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A Whole New U

• May 23, 2012 • 5:00 AM

The author and his Udacity diploma.

One man’s quest to see if Udacity, one of a cluster of new free, online universities, can make programmers of us all.

I decided to go back to school because I was underemployed and mind-achingly bored. I decided to study computer science because I was tired of not knowing how the Internet worked. And I decided to go to Udacity because I was broke.

Udacity is a free university (of sorts) that offers “massive open online courses”—or, MOOCs—to anyone with a decent Internet connection and a little self-discipline. Founded by Stanford roboticist Sebastian Thrun—of the self-driving car fame—Udacity’s first class offerings appeared this February. The way Thrun tells it, he resigned his tenure at Stanford and lit out for the MOOC territory after realizing that his same artificial intelligence course could reach 200 students in an ivied lecture hall, or 160,000 online. The technology that makes this possible—like quizzes that can be graded by robots rather than TAs—is fairly rudimentary and has existed for some time. Missing, until now, were MOOC evangelists: professors who were willing to adapt their material for the masses.

In January, Thrun told a crowd at Digital Life Design, in Munich, “Having done this, I can’t teach at Stanford again. It’s impossible. I feel like there’s a red pill and a blue pill, and you can take the blue pill and go back to the classroom and lecture your 20 students. But I’ve taken the red pill. And I’ve seen wonderland.”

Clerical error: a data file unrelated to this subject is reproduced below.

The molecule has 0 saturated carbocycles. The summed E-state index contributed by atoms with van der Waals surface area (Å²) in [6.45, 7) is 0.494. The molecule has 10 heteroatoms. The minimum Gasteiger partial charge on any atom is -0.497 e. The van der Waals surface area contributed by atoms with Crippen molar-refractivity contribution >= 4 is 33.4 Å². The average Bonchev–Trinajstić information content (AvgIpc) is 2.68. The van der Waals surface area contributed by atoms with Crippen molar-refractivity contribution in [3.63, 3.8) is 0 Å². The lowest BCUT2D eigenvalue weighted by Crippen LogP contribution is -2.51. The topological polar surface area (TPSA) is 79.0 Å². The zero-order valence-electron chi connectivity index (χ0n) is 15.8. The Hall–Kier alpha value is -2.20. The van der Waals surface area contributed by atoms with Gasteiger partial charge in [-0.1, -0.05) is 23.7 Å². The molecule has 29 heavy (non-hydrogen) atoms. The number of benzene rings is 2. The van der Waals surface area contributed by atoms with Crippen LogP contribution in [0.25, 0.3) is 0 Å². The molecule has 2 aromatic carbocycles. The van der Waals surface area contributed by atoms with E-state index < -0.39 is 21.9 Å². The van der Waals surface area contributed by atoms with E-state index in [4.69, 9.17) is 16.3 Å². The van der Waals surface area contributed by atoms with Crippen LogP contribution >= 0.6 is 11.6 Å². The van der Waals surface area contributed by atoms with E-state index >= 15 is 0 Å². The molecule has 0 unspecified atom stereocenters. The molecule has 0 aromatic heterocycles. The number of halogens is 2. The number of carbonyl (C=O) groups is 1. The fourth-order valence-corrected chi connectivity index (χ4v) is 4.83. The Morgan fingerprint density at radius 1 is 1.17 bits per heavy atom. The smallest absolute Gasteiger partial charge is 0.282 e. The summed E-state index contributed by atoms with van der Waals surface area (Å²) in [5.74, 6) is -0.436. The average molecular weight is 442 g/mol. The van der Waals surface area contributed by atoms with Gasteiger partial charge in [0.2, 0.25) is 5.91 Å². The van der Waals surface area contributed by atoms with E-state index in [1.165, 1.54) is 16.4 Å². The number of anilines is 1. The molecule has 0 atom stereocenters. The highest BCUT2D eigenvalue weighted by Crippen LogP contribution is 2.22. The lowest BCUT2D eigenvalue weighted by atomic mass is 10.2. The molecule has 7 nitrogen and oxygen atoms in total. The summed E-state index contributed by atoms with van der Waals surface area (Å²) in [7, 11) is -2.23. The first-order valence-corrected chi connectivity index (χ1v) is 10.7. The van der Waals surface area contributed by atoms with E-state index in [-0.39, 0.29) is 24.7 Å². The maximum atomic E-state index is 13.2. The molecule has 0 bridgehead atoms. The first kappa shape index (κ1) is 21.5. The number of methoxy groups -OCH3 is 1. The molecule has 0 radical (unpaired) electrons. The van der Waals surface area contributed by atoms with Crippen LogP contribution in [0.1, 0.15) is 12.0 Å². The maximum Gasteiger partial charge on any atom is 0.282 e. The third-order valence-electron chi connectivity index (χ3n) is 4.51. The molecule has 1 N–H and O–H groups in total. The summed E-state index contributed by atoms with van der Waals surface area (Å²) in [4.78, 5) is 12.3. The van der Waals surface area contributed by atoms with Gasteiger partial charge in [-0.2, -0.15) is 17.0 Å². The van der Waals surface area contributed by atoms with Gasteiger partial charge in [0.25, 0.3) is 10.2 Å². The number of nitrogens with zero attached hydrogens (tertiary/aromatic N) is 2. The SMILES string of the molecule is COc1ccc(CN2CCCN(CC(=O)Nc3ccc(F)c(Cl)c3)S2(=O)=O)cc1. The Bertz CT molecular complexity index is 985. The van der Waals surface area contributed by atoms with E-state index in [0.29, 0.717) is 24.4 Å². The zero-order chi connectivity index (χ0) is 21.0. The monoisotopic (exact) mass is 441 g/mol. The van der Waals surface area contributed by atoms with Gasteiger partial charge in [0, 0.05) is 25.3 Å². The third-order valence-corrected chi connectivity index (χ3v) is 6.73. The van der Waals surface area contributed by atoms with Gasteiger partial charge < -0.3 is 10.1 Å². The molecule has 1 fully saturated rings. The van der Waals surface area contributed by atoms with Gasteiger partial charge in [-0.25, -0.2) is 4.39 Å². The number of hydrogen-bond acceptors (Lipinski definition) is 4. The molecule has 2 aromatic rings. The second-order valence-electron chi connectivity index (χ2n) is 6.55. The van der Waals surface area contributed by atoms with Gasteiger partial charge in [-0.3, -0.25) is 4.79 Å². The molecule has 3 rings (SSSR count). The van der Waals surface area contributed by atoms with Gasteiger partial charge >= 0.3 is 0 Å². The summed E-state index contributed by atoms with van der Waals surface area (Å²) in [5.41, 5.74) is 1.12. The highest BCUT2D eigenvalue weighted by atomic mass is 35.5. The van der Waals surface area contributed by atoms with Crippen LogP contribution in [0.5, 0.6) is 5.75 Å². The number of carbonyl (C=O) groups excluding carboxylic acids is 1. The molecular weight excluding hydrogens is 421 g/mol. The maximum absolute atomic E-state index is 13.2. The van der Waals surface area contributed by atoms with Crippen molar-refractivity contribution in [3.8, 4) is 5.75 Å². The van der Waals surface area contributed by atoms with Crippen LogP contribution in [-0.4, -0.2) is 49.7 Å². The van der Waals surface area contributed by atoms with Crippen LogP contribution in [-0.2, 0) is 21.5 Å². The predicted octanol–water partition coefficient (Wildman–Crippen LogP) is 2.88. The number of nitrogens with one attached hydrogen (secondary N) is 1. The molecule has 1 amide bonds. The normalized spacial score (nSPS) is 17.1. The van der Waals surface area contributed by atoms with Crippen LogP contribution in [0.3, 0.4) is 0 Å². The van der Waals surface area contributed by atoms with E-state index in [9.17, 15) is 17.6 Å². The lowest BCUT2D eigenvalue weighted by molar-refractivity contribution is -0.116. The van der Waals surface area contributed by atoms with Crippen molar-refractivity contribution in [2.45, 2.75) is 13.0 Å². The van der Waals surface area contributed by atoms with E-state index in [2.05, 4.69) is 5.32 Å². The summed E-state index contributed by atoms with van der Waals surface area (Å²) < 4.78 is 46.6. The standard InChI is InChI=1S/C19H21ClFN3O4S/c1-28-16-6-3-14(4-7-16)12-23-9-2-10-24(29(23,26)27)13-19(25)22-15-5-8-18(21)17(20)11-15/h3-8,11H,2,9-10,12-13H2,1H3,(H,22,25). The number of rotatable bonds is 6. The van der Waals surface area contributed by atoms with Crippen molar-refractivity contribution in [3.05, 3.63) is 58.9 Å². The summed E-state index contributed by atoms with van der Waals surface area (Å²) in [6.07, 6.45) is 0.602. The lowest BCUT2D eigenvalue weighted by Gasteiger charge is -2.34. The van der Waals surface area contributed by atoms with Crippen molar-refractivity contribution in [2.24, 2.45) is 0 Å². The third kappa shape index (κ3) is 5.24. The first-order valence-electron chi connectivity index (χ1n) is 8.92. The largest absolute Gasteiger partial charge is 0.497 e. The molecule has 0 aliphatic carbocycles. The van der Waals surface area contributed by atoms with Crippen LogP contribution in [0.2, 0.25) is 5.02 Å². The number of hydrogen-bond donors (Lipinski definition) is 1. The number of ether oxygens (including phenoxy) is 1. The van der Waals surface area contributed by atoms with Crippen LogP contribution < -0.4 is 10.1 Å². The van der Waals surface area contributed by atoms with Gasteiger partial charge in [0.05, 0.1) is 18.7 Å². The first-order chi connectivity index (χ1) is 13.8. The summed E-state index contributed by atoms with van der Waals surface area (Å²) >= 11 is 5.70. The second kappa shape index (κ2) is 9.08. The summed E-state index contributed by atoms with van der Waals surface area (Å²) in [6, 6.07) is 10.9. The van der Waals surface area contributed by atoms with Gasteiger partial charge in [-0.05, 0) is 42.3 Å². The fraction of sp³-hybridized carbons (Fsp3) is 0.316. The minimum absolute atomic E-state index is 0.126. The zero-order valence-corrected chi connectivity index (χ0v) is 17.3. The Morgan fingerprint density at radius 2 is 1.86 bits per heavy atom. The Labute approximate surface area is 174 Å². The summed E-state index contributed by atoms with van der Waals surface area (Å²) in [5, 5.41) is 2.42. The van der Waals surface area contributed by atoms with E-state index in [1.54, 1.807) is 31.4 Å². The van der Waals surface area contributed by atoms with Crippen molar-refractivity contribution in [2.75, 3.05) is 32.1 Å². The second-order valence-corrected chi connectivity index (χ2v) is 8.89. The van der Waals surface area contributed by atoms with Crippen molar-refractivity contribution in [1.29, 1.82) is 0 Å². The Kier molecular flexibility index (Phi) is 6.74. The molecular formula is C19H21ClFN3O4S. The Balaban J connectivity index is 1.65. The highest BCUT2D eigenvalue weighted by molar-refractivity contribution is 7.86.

To get a glimpse of wonderland, I enrolled in Udacity’s CS101: Building a Search Engine, with tens of thousands of other students from across the globe. No scrambling for a seat in lecture, no add card to file with the registrar’s office—to sign up, I simply entered my email address. On the screen appeared Dave Evans, a computer scientist at the University of Virginia. Over the next seven weeks, his goal was teach newbies like me enough Python—a basic programming language—to build a mini Google. No coding experience was required, Evans assured his new students. “One of the great things about computing is that you don’t really need a lot of resources to build something that can change the world,” he said.

In video lecture, we covered the history of computing, from 18th century mathematicians to PageRank—the magic algorithm that powers Google—and I began writing code the first week. To build a search engine, I first had to build a “web crawler,” which would scour a web page for links, follow those links, scour the new pages for links, ad infinitum, building a huge corpus of information. It’s a simple idea, and easy for a machine to execute, but computers are only as smart as their programmers. Through Unit 1’s 40-odd exercises, quizzes, and lectures, I learned how to talk to the computer in a language and syntax it would understand. A single missed colon or wayward keystroke, and the program would freeze up or spit out long, red error messages.